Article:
Not sure if you have been watching or not, but this year's racing is spectacular. Watching AMA, WSB, and MotoGP, you find yourself sitting on the edge of your seat in anticipation of the outcome. Both series are in the midst of riders jousting for position on the points ladder, and it's been pretty close so far with some stiff competition throwing down fast lap after fast lap.
Of course, there's no good without the bad, and this year DMG-owned AMA racing is taking the hit. I've said it before and I will say it again: DMG is trying to dumb down motorcycle racing for the masses, much like NASCAR.
With many new rules in place, AMA racing looks to be in a real tight spot this year. Most recently, there was an incident at Laguna Speedway, where the riders were in the midst of turning their first lap of the race only to crest the start/finish-line hill to find a pace car parked on the track. Thankfully these guys don't flinch under pressure, and even under the scrutiny of the media in the after-race interviews, the riders kept their composure when talking about the situation. After being bombarded with baited questions trying to lead the riders into saying something negative towards DMG, Matt Mladin finally stated that they would be idiots to say anything against DMG and their practices in fear of repercussions.
Fair enough Matt, and thanks for the candor. Thanks as well for helping us read between the lines. Wayne Rainey was there for the spectacle, and it had him up in arms. When asking questions of Colin Fraser of DMG, Wayne appeared quite perturbed and after his second question to Colin Rainey, turned his back and all but walked away. All in all, I feel bad for the riders and the spectators as AMA is now not what it used to be and DMG can be thanked for that. Last I heard, they were looking at a pace bike instead of a pace car, but I think purists are still wondering why there's a pace anything on the track.
World Super Bike is heating up fantastically. Watching first-year WSB rider Ben Spies of Texas competing, you would think he's been running some of the current circuits half his life, but in reality Ben just gets dropped into a new situation and usually comes out on top. He has made pole position almost every race this year, and tends to lead if not be in the top five for a majority of the race. I'm not sure how most of the other riders feel about it, but I think there's some animosity towards Ben first and foremost because he's naturally talented, but more so because he's American, or at least that's my impression. To have a new guy come out and show them all how it's done, is not only embarrassing but it's intimidating as well.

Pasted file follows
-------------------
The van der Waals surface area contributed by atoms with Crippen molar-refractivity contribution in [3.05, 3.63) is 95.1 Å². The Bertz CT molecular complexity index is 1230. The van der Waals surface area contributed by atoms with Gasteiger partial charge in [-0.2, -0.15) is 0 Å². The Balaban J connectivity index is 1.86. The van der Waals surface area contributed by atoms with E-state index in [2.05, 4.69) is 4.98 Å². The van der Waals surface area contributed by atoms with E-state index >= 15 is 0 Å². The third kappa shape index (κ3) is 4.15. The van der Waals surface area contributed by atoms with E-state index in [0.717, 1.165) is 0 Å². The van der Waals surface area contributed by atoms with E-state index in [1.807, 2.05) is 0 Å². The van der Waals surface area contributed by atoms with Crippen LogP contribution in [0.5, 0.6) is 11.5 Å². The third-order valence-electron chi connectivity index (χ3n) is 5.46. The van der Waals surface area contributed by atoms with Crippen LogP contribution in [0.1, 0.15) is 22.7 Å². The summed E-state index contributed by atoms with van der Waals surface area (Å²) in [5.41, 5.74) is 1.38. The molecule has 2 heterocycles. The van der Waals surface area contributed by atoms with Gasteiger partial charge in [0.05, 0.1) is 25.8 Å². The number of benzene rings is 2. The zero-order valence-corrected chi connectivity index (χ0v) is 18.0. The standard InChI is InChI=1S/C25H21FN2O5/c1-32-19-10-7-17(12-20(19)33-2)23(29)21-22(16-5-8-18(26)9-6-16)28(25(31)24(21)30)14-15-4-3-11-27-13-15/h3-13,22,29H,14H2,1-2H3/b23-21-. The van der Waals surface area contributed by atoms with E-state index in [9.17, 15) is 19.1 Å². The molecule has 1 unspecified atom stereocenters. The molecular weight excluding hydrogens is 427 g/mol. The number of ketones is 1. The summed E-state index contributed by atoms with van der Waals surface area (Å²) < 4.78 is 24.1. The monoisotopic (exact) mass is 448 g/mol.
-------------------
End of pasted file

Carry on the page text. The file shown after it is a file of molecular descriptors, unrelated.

It has made for some great racing, though, including the Donnington race which had Spies and Fabrizio jousting for first, and included Fabrizio passing Spies with an over-the-shoulder wave, and then the pass-back by Spies which included a knee and a friendly elbow on the brakes setting up for a left-hander. Either way, WSB is more exciting than ever before, and Ben Spies is the catalyst. Looking at the point spread, you would be hard-pressed to think that anyone other than Spies will take the championship. With some issues to be worked out by the rider and his pit crew, I do think you will see Ben taking the trophy with ease.
Last, but most importantly, there is a great points race brewing in MotoGP. Half-way through the season we've seen the top three share first place, and fight to the very end to keep as many points possible. As I type, Rossi holds the front line with a nine-point lead over his Yamaha team mate,
Jorge Lorenzo followed closely behind with 16 points off the leader, last year's World Champion Casey Stoner on the Ducati. Casey has had some unexplained health issues that keep him from completely running away from the field as he typically does when in top form. Of course, Rossi refuses to be outdone, and it shows with some of his antics and passing, but the real story in my opinion is Jorge Lorenzo. While Lorenzo does not seem anywhere near as personable as some of the other characters in this event, ultimately that is not what wins you races. Putting your head down and giving 110 percent is what it calls for and so far Jorge is giving the best show.
Then there's Dani Pedrosa and his teammate Andrea Devizioso on Repsol Hondas, as well as my favorite underdog Niccolo Canepa on the Pramac team—all are equally trying to bring their game to the field. Though Niccolo isn't actually up to snuff at this time, he has been an accomplished GP test rider for Ducati for a few years now, and currently the Ducati seems to be the bike to beat. But you can't forget the American contingency of Colin Edwards (currently 5th in points) and the now legendary Nicky Hayden (currently 12th in points) trying to do the red/white/blue proud; you have great makings for "edge of your seat" racing. I don't think there has been a single race this year that didn't leave us wanting more and it looks as if it will continue.
There are many hang-outs that you can go to watch some of this spectacular racing happening. While it's great to sit in the privacy of your own home and watch, I can promise you it's much more exciting to be with 20 or so fellow race fans watching all this go down. Thankfully, there are still some places that this happens like Time Warp Tea Room or the Deals Gap Resort and races are typically shown on SpeedTV Sundays, so make a plan to check it out sometime. You won't soon forget it.
Ben Steinberg hails from Canada and is an experienced racer, with many years racing everything from two-strokes to superbikes and even F-1 sidecars. Currently, Ben is employed as the general manager of the Deals Gap Motorcycle Resort, just over the state line in North Carolina.